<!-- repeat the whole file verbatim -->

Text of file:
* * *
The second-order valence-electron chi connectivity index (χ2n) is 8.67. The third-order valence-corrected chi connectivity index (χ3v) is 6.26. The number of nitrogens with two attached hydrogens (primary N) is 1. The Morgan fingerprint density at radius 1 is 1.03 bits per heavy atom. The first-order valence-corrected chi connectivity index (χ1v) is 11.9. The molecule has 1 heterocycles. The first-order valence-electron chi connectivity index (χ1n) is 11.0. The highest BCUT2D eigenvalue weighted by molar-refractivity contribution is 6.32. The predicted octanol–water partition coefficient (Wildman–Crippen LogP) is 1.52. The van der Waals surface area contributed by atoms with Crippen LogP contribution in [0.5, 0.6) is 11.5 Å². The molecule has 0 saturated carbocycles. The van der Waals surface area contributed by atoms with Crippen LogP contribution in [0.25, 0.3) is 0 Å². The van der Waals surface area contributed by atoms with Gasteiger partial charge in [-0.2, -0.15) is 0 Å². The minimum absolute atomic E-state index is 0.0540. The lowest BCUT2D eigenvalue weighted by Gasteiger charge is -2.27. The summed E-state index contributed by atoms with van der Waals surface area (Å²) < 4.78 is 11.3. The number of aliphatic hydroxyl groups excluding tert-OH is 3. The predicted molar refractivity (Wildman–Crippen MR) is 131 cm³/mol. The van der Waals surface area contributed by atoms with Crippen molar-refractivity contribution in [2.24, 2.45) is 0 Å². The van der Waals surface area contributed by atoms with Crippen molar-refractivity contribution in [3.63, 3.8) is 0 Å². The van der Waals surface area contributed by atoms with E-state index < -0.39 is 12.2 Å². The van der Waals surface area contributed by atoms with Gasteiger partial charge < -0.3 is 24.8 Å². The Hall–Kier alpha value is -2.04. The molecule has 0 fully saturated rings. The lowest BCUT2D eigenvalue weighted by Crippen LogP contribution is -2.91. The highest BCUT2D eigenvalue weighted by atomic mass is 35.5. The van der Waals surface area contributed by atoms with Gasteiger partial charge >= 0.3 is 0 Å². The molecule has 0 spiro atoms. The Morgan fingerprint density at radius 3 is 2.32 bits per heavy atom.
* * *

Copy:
The second-order valence-electron chi connectivity index (χ2n) is 8.67. The third-order valence-corrected chi connectivity index (χ3v) is 6.26. The number of nitrogens with two attached hydrogens (primary N) is 1. The Morgan fingerprint density at radius 1 is 1.03 bits per heavy atom. The first-order valence-corrected chi connectivity index (χ1v) is 11.9. The molecule has 1 heterocycles. The first-order valence-electron chi connectivity index (χ1n) is 11.0. The highest BCUT2D eigenvalue weighted by molar-refractivity contribution is 6.32. The predicted octanol–water partition coefficient (Wildman–Crippen LogP) is 1.52. The van der Waals surface area contributed by atoms with Crippen LogP contribution in [0.5, 0.6) is 11.5 Å². The molecule has 0 saturated carbocycles. The van der Waals surface area contributed by atoms with Crippen LogP contribution in [0.25, 0.3) is 0 Å². The van der Waals surface area contributed by atoms with Gasteiger partial charge in [-0.2, -0.15) is 0 Å². The minimum absolute atomic E-state index is 0.0540. The lowest BCUT2D eigenvalue weighted by Gasteiger charge is -2.27. The summed E-state index contributed by atoms with van der Waals surface area (Å²) < 4.78 is 11.3. The number of aliphatic hydroxyl groups excluding tert-OH is 3. The predicted molar refractivity (Wildman–Crippen MR) is 131 cm³/mol. The van der Waals surface area contributed by atoms with Crippen molar-refractivity contribution in [2.24, 2.45) is 0 Å². The van der Waals surface area contributed by atoms with Crippen molar-refractivity contribution in [3.63, 3.8) is 0 Å². The van der Waals surface area contributed by atoms with E-state index < -0.39 is 12.2 Å². The van der Waals surface area contributed by atoms with Gasteiger partial charge < -0.3 is 24.8 Å². The Hall–Kier alpha value is -2.04. The molecule has 0 fully saturated rings. The lowest BCUT2D eigenvalue weighted by Crippen LogP contribution is -2.91. The highest BCUT2D eigenvalue weighted by atomic mass is 35.5. The van der Waals surface area contributed by atoms with Gasteiger partial charge >= 0.3 is 0 Å². The molecule has 0 spiro atoms. The Morgan fingerprint density at radius 3 is 2.32 bits per heavy atom.